The Institute for Tomorrow’s Workforce today (Thursday) issued its final report to the Iowa Legislature on improving Iowa’s education system. The bipartisan group makes three recommendations: instituting statewide curriculum standards; raising the base pay of teachers and implementing a career ladder; holding each district in the state to education “delivery standards.”
Des Moines businessman Marvin Pomerantz is one of the co-chairs of the group. Pomerantz says if the report is implemented as it is prepared, “Iowa education would very quickly move to the top.” Pomerantz says they’re glad to see that governor-elect Culver is calling for an increase in teacher salaries. Pomerantz says they support raising salaries, but that is not enough, as he says there has to be a program in place that ensures education quality.
Former U-N-I president, Robert Koob, is the other co-chair and says the education delivery standards are designed to ensure that education quality. Koob says standards need to be created to identify each and every administrative and business process for schools to hold them to effective use of the money provided. Koob says there has to be “clear and open information sharing” among district to measure the standards put in place, measure the career ladders, so they can know what makes effective districts.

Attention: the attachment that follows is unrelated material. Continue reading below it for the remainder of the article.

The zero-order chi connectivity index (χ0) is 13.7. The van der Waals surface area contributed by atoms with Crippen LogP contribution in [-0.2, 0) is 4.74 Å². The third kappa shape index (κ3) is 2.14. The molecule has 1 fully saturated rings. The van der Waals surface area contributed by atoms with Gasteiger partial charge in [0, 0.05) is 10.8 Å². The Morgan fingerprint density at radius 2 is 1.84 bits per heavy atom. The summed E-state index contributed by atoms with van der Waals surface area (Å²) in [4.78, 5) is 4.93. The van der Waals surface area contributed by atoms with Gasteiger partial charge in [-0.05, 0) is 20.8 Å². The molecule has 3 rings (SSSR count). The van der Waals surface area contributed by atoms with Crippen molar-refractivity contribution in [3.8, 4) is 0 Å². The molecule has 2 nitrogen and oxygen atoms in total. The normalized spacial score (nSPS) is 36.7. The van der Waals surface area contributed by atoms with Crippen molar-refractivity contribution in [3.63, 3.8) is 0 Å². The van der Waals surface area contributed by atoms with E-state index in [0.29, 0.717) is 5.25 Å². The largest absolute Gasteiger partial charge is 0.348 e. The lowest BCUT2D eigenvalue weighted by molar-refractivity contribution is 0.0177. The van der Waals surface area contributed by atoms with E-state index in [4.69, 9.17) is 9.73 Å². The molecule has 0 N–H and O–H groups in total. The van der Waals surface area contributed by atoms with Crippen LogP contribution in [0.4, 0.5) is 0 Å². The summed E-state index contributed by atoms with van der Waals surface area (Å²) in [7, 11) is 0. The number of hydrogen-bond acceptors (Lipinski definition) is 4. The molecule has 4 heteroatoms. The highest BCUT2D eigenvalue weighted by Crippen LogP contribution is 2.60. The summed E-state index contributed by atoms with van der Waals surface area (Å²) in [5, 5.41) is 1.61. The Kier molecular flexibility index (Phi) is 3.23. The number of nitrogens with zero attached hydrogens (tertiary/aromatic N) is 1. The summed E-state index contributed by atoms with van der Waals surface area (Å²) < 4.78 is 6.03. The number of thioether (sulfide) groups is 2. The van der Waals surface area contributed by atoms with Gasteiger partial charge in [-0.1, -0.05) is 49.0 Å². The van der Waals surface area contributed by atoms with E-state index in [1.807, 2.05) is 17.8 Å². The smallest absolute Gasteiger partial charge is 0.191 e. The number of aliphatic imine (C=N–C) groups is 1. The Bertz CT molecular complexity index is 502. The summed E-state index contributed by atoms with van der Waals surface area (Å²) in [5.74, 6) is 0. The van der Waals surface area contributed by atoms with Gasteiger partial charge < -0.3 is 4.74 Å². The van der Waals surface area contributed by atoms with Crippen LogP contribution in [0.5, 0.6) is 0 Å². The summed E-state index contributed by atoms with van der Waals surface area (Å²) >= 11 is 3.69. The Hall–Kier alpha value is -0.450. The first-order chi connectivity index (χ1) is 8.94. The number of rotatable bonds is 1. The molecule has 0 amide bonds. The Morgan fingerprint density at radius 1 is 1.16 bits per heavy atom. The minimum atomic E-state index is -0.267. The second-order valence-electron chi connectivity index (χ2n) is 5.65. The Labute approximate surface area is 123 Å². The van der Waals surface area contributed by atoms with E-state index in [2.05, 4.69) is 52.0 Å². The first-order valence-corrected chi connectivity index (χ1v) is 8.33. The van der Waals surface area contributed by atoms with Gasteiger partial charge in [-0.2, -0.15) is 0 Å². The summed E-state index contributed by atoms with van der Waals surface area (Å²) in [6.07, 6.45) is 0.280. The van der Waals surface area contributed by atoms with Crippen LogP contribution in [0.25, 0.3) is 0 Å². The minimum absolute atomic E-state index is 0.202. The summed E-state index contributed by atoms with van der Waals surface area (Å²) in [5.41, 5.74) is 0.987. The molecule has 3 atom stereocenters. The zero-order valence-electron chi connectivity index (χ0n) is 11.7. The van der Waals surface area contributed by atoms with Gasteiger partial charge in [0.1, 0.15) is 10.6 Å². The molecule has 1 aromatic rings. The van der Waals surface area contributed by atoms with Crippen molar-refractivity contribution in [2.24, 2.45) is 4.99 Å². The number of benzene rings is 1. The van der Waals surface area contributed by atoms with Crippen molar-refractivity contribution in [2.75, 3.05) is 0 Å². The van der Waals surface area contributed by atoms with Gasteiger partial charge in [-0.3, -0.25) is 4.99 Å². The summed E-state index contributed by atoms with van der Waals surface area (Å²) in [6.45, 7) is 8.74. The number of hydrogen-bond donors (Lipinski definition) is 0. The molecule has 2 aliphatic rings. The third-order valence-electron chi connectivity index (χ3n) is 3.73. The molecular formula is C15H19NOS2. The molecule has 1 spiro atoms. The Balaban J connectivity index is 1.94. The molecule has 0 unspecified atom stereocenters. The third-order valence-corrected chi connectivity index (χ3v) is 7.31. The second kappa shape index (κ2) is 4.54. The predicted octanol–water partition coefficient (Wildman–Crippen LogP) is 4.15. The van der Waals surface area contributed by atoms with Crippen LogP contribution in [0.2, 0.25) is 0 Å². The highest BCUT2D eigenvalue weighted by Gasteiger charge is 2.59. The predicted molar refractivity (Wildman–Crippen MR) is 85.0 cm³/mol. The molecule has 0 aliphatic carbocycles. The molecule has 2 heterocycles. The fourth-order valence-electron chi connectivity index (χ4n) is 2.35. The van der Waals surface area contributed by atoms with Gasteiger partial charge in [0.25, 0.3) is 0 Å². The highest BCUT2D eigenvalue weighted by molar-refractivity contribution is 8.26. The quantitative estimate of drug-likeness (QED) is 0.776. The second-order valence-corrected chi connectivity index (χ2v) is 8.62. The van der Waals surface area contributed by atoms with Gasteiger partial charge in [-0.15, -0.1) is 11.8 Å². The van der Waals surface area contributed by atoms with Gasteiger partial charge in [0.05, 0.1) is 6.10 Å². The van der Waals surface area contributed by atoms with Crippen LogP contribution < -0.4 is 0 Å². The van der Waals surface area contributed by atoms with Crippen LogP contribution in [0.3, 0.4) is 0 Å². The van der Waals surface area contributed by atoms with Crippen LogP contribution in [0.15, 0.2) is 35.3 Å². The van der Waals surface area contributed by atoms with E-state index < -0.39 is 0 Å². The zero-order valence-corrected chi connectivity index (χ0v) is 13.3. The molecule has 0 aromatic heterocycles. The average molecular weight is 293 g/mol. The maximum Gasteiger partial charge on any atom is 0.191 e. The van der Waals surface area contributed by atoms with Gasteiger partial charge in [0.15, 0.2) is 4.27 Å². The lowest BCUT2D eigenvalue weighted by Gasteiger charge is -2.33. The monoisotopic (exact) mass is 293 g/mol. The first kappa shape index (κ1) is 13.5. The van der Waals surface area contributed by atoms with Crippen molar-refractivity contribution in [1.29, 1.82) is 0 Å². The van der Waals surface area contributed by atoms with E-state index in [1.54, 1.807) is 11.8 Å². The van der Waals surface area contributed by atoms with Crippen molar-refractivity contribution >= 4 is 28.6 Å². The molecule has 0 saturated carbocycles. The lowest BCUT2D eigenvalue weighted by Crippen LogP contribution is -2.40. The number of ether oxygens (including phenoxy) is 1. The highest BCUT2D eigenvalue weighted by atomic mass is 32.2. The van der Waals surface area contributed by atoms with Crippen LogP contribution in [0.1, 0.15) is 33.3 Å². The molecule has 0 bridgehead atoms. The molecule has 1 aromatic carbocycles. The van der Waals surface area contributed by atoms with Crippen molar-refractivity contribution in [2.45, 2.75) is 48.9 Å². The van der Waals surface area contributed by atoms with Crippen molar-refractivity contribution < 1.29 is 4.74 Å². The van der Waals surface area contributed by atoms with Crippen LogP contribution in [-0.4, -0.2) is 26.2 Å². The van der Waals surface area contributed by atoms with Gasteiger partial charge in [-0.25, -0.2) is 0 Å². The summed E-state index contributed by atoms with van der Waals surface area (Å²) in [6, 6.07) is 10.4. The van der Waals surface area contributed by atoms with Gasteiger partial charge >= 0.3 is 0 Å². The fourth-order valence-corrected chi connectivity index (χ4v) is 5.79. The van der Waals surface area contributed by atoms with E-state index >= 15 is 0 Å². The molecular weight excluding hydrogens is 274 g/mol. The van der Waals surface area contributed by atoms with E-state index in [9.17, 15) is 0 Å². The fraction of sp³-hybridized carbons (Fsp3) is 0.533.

Koob says creating the delivery standards takes the emotion out of deciding which districts should remain operating. Koob says they’re not asking districts to adhere to “some political ideology, only to what is reasonably accomplishable in the state of Iowa in reasonable conditions.” Koob says full and open sharing between districts on the information on the cost of doing business will allow the state to create the kind of efficiencies needed and “sidestep the political barriers that come from our current emotional conversations.”
Koob says since the report was just released today, they haven’t had time yet to get reaction from lawmakers. Koob says they’ve had some informal discussions on the principles outlined in the report he says they found “favorable reception on all sides.” Koob says:”We’re finding that the principles that we’ve established are uh, I think, broadly supported. There will be of course by many concerns and much debate about the implementation of those principles.”
Pomerantz says lawmakers should know that the group is committed to seeing the education changes passed. Pomerantz says in Michigan the federal court system came in and mandated change because of the disparity in the quality of education at the state level. Pomerantz says he hopes it doesn’t have to come to that in Iowa, but Pomerantz says he wants lawmakers to know that “we’re not above the court system coming into this to make sure that our kids get fair play.”
Related web sites:
Institute for Tomorrow’s Workforce education report